Preparing for Graduate School From Day One

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    It may come as a surprise for some people, but preparation for graduate and specialty programs actually begins as soon as you begin your undergraduate application. That’s not to say you need to begin applications, essays, and other paperwork, but you need to do your research and have the requirements in mind.  

    How to find Requirements and Recommendations

    • The best place to find requirements for the program you’re interested in is to look at a few possible school choices and look at their specific requirements. For example, if you’re looking to attend medical school around the DC area, you could look at the program website for Johns Hopkins University, UMMC (University of Maryland Medical Center), and Georgetown University.
    • Somewhere on their website or in a PDF describing the program, they’ll list some recommendations for getting into their program.
    • The recommendations for one program will be similar to most other programs. The numbers might be slightly different, but you can find out a general number of hours or average GPA.

    Possible Requirements and Recommendations

    • GPA:
      • Self-explanatory, but most programs have an average GPA that you should try to maintain if you want to get into the program. 
    • Service hours, internship hours, or industry hours:
      • Some programs require you to work in the field to some extent, even if you’re just an assistant, in order to familiarize yourself with it.
    • Specific courses:
      • Additionally, some programs require specific courses related to their program that might not be a course in your major’s coursework. You’ll have to squeeze these classes into your semesters before you graduate.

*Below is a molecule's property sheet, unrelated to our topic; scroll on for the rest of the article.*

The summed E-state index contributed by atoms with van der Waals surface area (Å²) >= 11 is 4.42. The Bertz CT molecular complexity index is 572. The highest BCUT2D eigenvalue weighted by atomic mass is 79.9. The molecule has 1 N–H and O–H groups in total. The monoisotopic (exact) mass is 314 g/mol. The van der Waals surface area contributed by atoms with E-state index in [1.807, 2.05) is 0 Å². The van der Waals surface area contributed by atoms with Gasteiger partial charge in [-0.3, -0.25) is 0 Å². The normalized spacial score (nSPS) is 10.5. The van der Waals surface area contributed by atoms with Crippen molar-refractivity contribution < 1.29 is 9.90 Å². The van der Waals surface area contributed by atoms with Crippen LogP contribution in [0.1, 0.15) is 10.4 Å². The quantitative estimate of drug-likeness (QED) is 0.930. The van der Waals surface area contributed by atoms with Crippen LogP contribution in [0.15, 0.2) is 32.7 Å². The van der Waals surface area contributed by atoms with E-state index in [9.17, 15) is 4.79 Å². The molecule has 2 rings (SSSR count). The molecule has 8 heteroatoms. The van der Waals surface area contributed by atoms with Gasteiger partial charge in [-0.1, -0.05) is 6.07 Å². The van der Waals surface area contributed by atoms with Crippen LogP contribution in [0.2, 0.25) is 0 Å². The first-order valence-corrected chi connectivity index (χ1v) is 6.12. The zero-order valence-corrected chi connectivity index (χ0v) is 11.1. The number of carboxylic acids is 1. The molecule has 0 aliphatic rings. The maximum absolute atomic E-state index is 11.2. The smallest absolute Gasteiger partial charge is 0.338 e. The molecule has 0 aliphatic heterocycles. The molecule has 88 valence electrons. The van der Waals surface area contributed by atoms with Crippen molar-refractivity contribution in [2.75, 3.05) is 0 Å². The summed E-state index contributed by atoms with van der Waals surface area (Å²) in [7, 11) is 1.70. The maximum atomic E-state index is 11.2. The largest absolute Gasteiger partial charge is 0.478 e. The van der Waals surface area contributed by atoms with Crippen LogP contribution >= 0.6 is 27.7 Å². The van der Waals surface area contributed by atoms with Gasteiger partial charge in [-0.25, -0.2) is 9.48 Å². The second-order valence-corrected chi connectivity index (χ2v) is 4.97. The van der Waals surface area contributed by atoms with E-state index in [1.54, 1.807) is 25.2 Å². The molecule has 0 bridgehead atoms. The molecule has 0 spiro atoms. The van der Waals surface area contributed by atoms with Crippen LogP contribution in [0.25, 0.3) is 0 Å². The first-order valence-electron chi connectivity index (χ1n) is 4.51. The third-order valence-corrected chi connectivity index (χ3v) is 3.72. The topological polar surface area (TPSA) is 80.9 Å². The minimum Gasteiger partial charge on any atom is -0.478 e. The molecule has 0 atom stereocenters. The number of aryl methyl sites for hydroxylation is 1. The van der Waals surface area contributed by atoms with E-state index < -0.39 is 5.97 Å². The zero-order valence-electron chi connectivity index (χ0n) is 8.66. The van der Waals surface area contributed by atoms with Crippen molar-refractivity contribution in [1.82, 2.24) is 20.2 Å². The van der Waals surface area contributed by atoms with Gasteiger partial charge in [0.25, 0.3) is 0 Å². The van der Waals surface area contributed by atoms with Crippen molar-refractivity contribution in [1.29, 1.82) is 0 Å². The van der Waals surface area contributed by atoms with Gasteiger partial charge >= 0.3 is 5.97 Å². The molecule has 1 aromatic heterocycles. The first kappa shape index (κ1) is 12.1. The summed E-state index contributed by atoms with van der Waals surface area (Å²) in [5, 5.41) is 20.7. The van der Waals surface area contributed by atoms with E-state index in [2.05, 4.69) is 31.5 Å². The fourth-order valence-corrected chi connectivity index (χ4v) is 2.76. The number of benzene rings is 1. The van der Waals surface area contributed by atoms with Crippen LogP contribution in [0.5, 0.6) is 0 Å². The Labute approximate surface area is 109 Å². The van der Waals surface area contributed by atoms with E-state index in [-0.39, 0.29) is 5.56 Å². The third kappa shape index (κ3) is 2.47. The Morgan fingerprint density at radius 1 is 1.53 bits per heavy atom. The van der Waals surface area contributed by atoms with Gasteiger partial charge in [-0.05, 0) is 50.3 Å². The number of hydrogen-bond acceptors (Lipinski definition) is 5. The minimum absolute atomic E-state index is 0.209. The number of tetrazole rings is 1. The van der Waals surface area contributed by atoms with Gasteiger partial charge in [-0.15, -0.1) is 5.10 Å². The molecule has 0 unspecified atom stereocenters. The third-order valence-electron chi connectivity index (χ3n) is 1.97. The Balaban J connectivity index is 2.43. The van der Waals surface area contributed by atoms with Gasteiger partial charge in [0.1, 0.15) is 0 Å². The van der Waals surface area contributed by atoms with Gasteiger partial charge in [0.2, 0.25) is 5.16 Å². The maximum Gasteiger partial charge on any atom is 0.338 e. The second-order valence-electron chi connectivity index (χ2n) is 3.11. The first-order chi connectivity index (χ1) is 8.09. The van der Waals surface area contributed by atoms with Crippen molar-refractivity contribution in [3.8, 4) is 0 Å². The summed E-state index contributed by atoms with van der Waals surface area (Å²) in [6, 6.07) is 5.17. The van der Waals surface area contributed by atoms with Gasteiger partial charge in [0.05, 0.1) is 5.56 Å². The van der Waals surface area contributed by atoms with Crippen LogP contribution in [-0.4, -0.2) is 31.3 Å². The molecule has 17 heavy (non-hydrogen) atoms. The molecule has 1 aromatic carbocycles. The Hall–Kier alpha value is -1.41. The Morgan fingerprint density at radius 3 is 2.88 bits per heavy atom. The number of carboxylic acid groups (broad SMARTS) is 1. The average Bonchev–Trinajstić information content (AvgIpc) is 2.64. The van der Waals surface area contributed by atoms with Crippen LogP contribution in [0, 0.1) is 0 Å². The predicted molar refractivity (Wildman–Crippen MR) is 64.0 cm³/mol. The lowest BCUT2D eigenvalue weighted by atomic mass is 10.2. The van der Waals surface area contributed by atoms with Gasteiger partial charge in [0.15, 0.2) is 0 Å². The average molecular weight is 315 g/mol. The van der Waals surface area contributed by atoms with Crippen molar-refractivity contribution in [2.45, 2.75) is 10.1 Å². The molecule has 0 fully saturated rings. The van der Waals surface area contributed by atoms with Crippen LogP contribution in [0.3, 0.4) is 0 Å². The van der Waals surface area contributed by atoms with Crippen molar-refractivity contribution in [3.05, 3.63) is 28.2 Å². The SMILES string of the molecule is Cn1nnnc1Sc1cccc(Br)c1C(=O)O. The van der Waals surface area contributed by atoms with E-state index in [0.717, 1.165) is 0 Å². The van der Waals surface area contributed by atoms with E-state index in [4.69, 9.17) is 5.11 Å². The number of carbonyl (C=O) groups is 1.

• Major:
      • Most programs are self-explanatory; if you’re applying for a business program, you need a business related major. However, some medical programs can be unclear and might recommend a biology specialty. Some medical programs might be open to any major as long as your MCAT scores are sufficient, it just depends on the school.
    • Leadership positions:
      • Whether it’s specified or not, maintaining a leadership position in any aspect of your life can be essential to getting into a program. It shows maturity, responsibility, loyalty, and other qualities that a good candidate should have. You can find these at a job, in clubs, in athletics, or anywhere else leadership is needed.
    • Extracurricular involvement:
      • This is a general requirement for almost anything you apply for after high school. It’s self-explanatory, but just remember “quality over quantity”. You’re better off in an interview or in an application if you can talk about how you put forth significant effort into two activities you’re passionate about rather than listing ten clubs that you just showed up to.
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    Sean Fowler


    Aerospace Engineering at UMD, intending to specialize in aeronautics with a focus on aerospace structures and design.



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